It is important to clearly explain the nature of CPR and its likely success in the light of the disease trajectory and prognosis to all concerned so that the physician is able to fulfill the primary duty to care for the patient while facilitating the family's understanding and minimizing conflict. Good communication in an environment of trust is crucial to make this entire process less burdensome for physicians, patients and families alike. In this context, the signing of the form by the patient or surrogate affirms that a joint decision through adequate discussion has been made. Such discussions and documentation are very relevant in India, where some people have a misconception that not attempting CPR always amounts to medical negligence and may accuse medical professionals of the same. Joint signatures on the form along with documentation of discussions and their outcome in the medical record, will also help prevent medical litigation. Clear and repeated discussions about the prognosis and the aims of ongoing treatment, which at this stage will often be symptomatic or palliative will also protect families from a sense of guilt for having assented to a DNAR order being in place.

The physicians should endeavor to involve the patient in the decision-making process even though the discussions are difficult. However, some patients may choose not to be directly involved in the discussions around DNAR because of the psychological stress involved and may defer to their families. The option on the form to indicate that the patient is not willing to participate in the discussions towards the decision should not, however, be a way for physicians to avoid having these difficult discussions. Surrogate decision-makers should be encouraged to make decisions in the best interest of the patient keeping the patient's values and wishes in consideration. The burden of making DNAR decisions would be lighter if they knew that this is what their loved one would have wanted, and they are supported by a compassionate physician who has communicated well.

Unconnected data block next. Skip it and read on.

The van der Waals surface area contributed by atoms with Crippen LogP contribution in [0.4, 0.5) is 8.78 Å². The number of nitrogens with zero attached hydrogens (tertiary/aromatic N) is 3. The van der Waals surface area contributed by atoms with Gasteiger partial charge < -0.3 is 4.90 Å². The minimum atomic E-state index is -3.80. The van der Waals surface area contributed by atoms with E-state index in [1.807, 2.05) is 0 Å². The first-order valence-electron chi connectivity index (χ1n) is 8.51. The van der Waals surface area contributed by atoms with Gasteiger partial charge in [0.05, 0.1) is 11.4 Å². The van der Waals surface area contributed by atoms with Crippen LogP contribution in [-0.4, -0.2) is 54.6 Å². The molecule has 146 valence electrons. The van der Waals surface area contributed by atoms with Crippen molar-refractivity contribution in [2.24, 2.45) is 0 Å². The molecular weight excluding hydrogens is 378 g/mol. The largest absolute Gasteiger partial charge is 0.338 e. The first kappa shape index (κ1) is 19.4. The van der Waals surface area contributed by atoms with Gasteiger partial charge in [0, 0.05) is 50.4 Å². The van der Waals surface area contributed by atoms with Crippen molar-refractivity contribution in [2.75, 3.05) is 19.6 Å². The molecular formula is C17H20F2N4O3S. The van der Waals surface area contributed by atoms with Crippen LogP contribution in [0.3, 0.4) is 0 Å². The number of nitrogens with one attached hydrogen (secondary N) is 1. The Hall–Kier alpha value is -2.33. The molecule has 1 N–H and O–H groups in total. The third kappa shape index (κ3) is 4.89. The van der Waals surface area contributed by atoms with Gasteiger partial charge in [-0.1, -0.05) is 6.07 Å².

It is noted within the text 'whenever the treating physician is in doubt on whether to perform DNAR or not, CPR should be performed as the default option'. However, this is not rightly depicted in the algorithm[1]. We would presume/suggest that if the physician is not sure of the benefit of CPR, it should be done unless the patient has expressed a wish not to have it. If time permits, more clarity on the likely benefit of CPR should be sought through discussion with other physicians, as mentioned in the document[1].

There is a need for sensitization and training of doctors, beginning in the medical colleges for medical students where communication skills should be taught, including training on holding such difficult conversations. We now have a helpful guidance document, but good communication is the best instrument to enhance joint decision making. Teaching materials and videos can serve as powerful aids to upskill medical professionals[3].

We once again are grateful for the policy document, which will facilitate careful joint decision making and promote dignity in death for many.

Conflicts of Interest: None.

 
   References Top

1.
Indian Council of Medical Research Expert Group on DNAR. ICMR consensus guidelines on 'Do Not Attempt Resuscitation'. Indian J Med Res 2020; 151 : 303-10.  Back to cited text no. 1
    
2.
General Medical Council. Cardiopulmonary resuscitation (CPR). Available from: https://www.gmc-uk.org/ethical-guidance/ethical-guidance-for-doctors/treatment-and-care-owards-the-end-of-life/cardiopulmonary-resuscitation-cpr, accessed on May 15, 2020.  Back to cited text no. 2
    
3.
Royal College of Physicians and Surgeons of Glasgow. Using RED-MAP - Talking about planning care, death and dying. Available from: https://rcpsg.ac.uk/college/covid-19/digital-education/using-red-map-talking-about-planning-care-death-and-dying, accessed on May 19, 2020.  Back to cited text no. 3